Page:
By Carlo Versano
Tropical Storm Michael moved rapidly northeast over Georgia and the Carolinas on Thursday after coming ashore as an unprecedented Category 4 on the Florida Panhandle a day earlier and doing severe damage to coastal cities like Panama Beach.
But the biggest fears of potentially catastrophic storm surge did not appear to have been realized. Sarah Rosario, a reporter for the local CBS affiliate in St. Petersburg, Fla., told Cheddar from Crystal River that the waters there had receded, and "things are looking much better."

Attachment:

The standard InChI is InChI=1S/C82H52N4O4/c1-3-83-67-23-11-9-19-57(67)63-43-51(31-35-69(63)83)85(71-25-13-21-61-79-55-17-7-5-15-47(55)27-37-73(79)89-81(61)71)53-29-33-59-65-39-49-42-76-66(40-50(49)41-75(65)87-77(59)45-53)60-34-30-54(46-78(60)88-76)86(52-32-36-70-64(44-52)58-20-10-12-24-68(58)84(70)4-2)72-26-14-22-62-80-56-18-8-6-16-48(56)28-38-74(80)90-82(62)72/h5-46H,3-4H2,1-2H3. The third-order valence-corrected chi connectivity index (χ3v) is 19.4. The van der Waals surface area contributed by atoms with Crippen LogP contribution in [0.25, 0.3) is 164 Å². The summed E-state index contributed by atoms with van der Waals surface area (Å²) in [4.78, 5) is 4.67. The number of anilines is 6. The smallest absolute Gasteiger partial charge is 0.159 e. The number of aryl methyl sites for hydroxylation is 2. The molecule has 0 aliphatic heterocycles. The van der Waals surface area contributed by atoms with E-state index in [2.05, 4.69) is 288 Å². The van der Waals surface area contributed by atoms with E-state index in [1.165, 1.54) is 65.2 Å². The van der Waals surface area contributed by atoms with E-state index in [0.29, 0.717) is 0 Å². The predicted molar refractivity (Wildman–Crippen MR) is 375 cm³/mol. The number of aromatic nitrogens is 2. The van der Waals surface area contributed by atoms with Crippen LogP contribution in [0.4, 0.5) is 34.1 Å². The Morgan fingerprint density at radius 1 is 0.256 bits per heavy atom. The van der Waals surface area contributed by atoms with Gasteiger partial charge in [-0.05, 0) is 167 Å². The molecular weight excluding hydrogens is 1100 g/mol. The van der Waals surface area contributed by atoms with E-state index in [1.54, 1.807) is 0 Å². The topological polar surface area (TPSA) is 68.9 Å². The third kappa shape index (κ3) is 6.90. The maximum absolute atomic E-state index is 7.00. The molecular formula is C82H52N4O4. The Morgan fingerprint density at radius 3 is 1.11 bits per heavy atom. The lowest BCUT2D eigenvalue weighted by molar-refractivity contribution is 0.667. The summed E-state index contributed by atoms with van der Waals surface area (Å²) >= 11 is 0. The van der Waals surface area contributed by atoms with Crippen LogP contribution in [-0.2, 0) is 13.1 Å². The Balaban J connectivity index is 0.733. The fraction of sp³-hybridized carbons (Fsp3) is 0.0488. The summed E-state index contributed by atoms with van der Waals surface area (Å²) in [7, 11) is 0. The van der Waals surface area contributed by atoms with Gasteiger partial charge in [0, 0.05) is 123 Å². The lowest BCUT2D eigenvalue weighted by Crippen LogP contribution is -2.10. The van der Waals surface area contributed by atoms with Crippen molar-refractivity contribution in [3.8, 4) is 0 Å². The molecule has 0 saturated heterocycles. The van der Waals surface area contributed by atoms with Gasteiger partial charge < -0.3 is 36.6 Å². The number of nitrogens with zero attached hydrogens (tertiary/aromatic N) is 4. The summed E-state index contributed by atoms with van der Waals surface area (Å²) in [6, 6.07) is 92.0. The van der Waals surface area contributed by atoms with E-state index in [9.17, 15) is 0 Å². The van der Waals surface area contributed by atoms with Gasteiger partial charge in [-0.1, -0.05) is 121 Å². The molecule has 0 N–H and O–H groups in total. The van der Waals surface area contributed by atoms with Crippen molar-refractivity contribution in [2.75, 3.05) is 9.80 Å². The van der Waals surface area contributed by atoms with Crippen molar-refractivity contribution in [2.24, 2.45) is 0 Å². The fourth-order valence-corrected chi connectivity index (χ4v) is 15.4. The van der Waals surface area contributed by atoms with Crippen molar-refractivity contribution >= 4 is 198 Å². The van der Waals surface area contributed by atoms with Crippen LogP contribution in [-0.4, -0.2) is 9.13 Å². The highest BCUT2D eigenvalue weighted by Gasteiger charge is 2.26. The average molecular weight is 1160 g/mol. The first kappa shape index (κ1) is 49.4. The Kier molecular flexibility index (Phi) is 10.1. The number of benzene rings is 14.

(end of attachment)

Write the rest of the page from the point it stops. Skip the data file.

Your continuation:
Up north on the panhandle, though, the damage was more severe. At least two people are dead and hundreds of thousands remain without power after Michael made a direct hit on the region. "This is the biggest storm that area has seen ever," Rosario noted. "It came out of nowhere."
The focus now turns to flooding in the southeast, where the ground remains saturated with rainwater from last month's Hurricane Florence. Michael is expected to quickly move north toward Virginia before exiting back into the Atlantic as a post-tropical system.
Michael is the fourth Category 4 storm to hit the U.S. in 14 months.
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